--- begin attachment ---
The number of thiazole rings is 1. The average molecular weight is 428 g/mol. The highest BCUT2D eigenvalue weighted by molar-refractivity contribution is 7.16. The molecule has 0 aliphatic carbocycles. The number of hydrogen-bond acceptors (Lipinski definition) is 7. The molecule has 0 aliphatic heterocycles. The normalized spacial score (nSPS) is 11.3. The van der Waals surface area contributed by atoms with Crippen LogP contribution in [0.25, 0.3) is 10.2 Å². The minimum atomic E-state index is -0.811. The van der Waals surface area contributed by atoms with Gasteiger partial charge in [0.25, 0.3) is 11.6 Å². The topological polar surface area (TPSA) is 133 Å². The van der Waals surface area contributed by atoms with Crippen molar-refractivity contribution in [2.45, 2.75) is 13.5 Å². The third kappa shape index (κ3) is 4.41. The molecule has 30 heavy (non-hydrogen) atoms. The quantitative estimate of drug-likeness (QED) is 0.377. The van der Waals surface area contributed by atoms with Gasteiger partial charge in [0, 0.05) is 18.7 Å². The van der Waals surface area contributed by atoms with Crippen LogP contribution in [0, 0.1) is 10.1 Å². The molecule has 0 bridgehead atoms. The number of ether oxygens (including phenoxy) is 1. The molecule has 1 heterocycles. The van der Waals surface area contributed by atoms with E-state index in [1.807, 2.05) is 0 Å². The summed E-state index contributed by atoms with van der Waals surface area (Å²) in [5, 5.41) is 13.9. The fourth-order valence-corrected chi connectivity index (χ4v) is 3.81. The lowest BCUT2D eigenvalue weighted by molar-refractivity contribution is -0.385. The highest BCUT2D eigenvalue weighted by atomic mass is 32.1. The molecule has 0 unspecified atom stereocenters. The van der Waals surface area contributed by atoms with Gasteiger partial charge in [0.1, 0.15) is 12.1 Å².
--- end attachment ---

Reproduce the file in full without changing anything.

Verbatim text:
The number of thiazole rings is 1. The average molecular weight is 428 g/mol. The highest BCUT2D eigenvalue weighted by molar-refractivity contribution is 7.16. The molecule has 0 aliphatic carbocycles. The number of hydrogen-bond acceptors (Lipinski definition) is 7. The molecule has 0 aliphatic heterocycles. The normalized spacial score (nSPS) is 11.3. The van der Waals surface area contributed by atoms with Crippen LogP contribution in [0.25, 0.3) is 10.2 Å². The minimum atomic E-state index is -0.811. The van der Waals surface area contributed by atoms with Gasteiger partial charge in [0.25, 0.3) is 11.6 Å². The topological polar surface area (TPSA) is 133 Å². The van der Waals surface area contributed by atoms with Crippen molar-refractivity contribution in [2.45, 2.75) is 13.5 Å². The third kappa shape index (κ3) is 4.41. The molecule has 30 heavy (non-hydrogen) atoms. The quantitative estimate of drug-likeness (QED) is 0.377. The van der Waals surface area contributed by atoms with Gasteiger partial charge in [0, 0.05) is 18.7 Å². The van der Waals surface area contributed by atoms with Crippen LogP contribution in [0, 0.1) is 10.1 Å². The molecule has 0 bridgehead atoms. The number of ether oxygens (including phenoxy) is 1. The molecule has 1 heterocycles. The van der Waals surface area contributed by atoms with E-state index in [1.807, 2.05) is 0 Å². The summed E-state index contributed by atoms with van der Waals surface area (Å²) in [5, 5.41) is 13.9. The fourth-order valence-corrected chi connectivity index (χ4v) is 3.81. The lowest BCUT2D eigenvalue weighted by molar-refractivity contribution is -0.385. The highest BCUT2D eigenvalue weighted by atomic mass is 32.1. The molecule has 0 unspecified atom stereocenters. The van der Waals surface area contributed by atoms with Gasteiger partial charge in [0.1, 0.15) is 12.1 Å².